Tag Archives: Church Times

“Former-SPCK” Creditors: Letters to Church Times, The Bookseller

Matt Wardman writes:

I mentioned in a previous posting that we had written to a number of outlets to publicise the call for Creditors of the former-SPCK bookshop chain, and to raise a number of concerns about the way the brevity of the deadline, and the narrowness of the subset of creditors likely to see a notice placed only in The Bookseller.

Edited versions of our letters have been published in both the Church Times and the Church of England Newspaper, and the full letter in The Bookseller. Christian Marketplace has also carried an article on their website about the Call for Creditors.

We hope, in particular, to start a wider debate in the Book Trade about the nefarious activities of the Messrs Brewer over the last several years, which is long overdue.

In our view, and based on published and unpublished information, a criminal investigation is more than merited.

The Church Times edited out the bits about the deceptive 2008 Bankruptcy attempt in Texas. We are grateful to all publications which carried the letter.

This is the full text of our letter to The Bookseller:

Call for Creditors of Saint Stephen the Great Trust to come forward

Dear Sir

We write as the editors of the SPCK-SSG News Blog (spckssg.wordpress.com). We have been working, with many others, to scrutinise the management of the former-SPCK bookshop chain for 2 years now.

The chain of bookshops was taken over in October/November 2006 by a charity controlled by J Mark Brewer and Philip Brewer, and has been gradually run down since that date.

At least 7 different corporate entities have been used to in managing the chain. These comprise 3 charities (1119839, 1119839-1 and 1109008), 3 private companies (FC028292, FC028290, FC028291), and a Company Limited by Guarantee (06110519); some have similar or identical names, and all were controlled at the outset by various permutations of Brewer family members.

After complaints in 2008, and after a Charity Commission “Section 8” investigation (case ref WTF 1119839/685451), in April this year an “Interim Manager” was appointed to oversee the Saint Stephen the Great charity (1119839), and the Saint Stephen the Great Charitable Trust ( 1119839-1).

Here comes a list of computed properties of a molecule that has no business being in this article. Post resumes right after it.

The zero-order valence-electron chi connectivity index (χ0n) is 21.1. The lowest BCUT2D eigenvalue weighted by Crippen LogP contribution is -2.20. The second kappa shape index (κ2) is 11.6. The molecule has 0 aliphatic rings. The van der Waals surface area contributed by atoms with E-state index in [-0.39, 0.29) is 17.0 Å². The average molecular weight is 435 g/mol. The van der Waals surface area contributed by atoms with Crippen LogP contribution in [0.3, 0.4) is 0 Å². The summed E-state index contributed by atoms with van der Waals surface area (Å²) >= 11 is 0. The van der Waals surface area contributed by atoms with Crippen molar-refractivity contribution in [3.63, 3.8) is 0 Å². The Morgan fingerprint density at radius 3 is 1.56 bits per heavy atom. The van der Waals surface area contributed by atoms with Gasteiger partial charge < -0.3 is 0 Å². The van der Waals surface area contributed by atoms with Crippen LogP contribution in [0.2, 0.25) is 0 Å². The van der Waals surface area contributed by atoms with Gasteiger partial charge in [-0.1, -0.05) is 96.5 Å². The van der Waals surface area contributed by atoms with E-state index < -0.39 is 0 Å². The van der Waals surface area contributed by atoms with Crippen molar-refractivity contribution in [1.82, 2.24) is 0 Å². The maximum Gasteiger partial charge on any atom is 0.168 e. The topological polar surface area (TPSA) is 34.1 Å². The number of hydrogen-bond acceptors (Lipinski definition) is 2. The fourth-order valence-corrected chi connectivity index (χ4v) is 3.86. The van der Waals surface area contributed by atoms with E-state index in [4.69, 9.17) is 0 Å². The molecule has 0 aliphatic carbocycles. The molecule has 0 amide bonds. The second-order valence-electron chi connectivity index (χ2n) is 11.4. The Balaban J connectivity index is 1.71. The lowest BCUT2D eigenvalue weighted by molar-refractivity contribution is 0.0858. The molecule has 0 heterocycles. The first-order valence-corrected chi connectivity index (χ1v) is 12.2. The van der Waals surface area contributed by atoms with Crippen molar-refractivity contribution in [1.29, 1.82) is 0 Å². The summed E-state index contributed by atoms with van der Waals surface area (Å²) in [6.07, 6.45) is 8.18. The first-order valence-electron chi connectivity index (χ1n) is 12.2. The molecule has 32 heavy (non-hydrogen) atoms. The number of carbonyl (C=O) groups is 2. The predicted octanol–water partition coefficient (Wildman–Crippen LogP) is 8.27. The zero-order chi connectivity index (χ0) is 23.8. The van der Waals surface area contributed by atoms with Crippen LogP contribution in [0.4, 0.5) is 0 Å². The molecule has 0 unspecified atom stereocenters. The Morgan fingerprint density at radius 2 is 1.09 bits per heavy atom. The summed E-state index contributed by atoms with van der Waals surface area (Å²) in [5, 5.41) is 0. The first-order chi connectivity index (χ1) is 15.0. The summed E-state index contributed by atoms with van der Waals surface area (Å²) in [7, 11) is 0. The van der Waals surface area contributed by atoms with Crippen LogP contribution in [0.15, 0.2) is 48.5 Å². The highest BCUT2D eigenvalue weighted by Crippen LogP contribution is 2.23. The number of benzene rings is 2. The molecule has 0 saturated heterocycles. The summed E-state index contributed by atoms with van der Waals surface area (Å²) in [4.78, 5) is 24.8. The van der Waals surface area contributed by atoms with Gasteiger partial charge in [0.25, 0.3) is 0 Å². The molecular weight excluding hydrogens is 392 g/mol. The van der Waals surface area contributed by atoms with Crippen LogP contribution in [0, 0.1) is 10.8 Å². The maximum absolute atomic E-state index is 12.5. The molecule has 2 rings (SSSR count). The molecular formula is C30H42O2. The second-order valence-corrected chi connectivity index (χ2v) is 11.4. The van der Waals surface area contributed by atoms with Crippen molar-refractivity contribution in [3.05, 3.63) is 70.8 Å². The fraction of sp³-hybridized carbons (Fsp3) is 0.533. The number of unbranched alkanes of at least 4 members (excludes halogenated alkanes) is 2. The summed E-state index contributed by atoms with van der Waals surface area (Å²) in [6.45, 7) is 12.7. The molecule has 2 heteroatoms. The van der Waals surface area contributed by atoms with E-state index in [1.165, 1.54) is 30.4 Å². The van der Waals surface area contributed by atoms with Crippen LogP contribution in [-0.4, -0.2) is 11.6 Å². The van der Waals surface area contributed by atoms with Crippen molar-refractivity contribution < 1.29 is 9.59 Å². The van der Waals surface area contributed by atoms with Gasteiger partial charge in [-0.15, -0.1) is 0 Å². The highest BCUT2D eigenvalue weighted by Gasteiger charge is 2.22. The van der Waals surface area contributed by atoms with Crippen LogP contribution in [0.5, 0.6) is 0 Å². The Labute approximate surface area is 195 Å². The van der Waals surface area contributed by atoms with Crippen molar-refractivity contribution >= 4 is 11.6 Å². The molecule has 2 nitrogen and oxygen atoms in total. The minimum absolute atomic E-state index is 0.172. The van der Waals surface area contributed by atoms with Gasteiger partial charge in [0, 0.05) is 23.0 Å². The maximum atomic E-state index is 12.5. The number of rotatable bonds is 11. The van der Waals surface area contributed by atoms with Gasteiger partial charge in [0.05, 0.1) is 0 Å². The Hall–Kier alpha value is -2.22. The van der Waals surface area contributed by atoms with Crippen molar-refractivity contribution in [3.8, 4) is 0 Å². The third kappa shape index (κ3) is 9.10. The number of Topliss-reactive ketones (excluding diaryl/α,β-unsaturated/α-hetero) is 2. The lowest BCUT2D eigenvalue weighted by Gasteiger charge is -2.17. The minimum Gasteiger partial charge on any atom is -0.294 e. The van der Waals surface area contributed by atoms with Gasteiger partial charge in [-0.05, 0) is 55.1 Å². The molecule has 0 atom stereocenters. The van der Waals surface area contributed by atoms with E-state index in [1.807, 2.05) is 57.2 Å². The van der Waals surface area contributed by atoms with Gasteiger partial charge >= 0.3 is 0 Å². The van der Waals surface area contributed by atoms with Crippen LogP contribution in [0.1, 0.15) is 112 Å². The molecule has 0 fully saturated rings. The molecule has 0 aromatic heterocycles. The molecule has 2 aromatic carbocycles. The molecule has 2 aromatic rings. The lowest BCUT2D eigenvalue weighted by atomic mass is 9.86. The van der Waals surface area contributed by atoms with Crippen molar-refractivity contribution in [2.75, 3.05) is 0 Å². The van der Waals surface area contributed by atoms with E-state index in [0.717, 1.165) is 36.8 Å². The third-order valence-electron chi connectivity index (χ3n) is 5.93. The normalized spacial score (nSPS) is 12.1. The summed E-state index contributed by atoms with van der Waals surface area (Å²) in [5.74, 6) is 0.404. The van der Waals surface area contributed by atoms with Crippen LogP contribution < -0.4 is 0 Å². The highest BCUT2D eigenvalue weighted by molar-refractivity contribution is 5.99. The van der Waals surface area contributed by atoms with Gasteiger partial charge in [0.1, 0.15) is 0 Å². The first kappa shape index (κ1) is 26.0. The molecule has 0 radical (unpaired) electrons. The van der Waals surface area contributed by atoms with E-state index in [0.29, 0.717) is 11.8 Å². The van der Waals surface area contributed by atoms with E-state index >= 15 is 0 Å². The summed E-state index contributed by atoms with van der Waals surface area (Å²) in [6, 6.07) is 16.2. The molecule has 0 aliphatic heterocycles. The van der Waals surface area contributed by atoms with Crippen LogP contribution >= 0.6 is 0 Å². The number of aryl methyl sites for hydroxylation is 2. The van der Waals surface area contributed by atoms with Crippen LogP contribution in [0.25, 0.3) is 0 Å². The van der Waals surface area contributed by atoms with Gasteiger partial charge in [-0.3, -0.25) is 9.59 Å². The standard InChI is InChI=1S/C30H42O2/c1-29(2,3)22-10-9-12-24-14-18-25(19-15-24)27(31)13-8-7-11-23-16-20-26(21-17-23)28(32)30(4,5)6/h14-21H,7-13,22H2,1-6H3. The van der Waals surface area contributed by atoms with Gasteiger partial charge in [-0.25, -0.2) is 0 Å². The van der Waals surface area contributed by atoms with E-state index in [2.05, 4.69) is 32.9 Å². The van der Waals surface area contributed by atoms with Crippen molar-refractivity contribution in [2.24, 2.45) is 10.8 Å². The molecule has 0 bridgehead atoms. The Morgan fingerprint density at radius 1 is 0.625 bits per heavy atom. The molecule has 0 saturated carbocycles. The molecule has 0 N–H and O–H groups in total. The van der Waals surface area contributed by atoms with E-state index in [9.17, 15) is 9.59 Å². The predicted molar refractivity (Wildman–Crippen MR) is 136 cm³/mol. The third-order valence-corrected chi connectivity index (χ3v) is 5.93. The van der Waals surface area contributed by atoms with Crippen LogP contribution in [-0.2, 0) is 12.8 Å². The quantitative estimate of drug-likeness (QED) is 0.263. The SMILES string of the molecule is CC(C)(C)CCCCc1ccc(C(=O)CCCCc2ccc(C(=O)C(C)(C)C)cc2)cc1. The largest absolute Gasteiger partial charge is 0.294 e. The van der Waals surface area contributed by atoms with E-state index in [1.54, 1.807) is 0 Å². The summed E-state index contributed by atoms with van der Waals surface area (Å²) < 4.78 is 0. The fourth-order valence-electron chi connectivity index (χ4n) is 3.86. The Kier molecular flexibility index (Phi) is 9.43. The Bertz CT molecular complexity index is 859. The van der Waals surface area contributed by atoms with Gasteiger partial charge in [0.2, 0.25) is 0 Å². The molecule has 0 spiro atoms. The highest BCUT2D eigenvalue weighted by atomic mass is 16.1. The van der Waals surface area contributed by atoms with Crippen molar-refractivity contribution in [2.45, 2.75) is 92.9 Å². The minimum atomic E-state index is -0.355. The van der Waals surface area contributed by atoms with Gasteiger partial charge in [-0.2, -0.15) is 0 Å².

Last week The Bookseller included a notice from the Interim Manager, suggesting that “Creditors who believe that they have a valid claim against the Trustees of St Stephen the Great Charitable Trust incurred before 1 July 2007, should write to the Interim Manager at Begbies Traynor (Central) LLP, 32 Cornhill, London EC3V 3BT under ref S8703 before the close of business on 16 December 2009.” This notice causes us several concerns.

As far as we are aware the notice has only been published in The Bookseller, while the SPCK chain was a business with worldwide links. SPCK creditors may include English Cathedrals, communion wine suppliers, development charities, craft businesses, religious communities in the UK and overseas and others. How can such a range of creditors can be realistically expected to respond to a notice with a 3 week deadline in a booktrade magazine, posted up to 3 years after the relevant debts were incurred?

In summer 2008, J Mark Brewer attempted to take an organisation, which he called “St Stephen the Great, LLC”, into bankruptcy in the South Texas Bankruptcy Court (case 08-33689-H1). His court submission failed to identify the UK bookshops under his control, but did provide a substantially accurate listing of unpaid debts which had arisen over the previous 12 months. This included several hundred creditors, and more than £1m of debts. This case was subsequently dismissed “with prejudice”, and Mr Brewer – himself a lawyer and former Congressional Candidate – required to pay a penalty and take remedial education in the area of Legal Ethics. Under the quoted cutoff date of July 2007, many debts identified in these court submissions may be ruled out of a possible settlement.